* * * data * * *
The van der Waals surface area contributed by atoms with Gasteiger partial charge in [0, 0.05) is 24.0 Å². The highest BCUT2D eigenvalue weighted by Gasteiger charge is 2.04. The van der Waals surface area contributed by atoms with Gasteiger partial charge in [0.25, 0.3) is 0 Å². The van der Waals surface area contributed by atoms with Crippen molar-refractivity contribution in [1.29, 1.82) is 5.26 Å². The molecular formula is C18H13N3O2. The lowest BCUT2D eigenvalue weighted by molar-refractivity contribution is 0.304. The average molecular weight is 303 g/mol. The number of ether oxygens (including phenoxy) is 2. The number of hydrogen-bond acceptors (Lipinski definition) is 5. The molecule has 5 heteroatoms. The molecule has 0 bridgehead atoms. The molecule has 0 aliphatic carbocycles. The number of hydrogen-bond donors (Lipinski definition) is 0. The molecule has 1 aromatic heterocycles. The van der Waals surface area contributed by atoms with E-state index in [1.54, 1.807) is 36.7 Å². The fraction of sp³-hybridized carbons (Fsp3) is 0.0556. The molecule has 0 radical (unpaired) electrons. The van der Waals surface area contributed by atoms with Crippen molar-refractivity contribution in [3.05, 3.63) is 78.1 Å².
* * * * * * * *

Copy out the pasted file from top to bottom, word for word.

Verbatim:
The van der Waals surface area contributed by atoms with Gasteiger partial charge in [0, 0.05) is 24.0 Å². The highest BCUT2D eigenvalue weighted by Gasteiger charge is 2.04. The van der Waals surface area contributed by atoms with Gasteiger partial charge in [0.25, 0.3) is 0 Å². The van der Waals surface area contributed by atoms with Crippen molar-refractivity contribution in [1.29, 1.82) is 5.26 Å². The molecular formula is C18H13N3O2. The lowest BCUT2D eigenvalue weighted by molar-refractivity contribution is 0.304. The average molecular weight is 303 g/mol. The number of ether oxygens (including phenoxy) is 2. The number of hydrogen-bond acceptors (Lipinski definition) is 5. The molecule has 5 heteroatoms. The molecule has 0 bridgehead atoms. The molecule has 0 aliphatic carbocycles. The number of hydrogen-bond donors (Lipinski definition) is 0. The molecule has 1 aromatic heterocycles. The van der Waals surface area contributed by atoms with E-state index in [1.54, 1.807) is 36.7 Å². The fraction of sp³-hybridized carbons (Fsp3) is 0.0556. The molecule has 0 radical (unpaired) electrons. The van der Waals surface area contributed by atoms with Crippen molar-refractivity contribution in [3.05, 3.63) is 78.1 Å².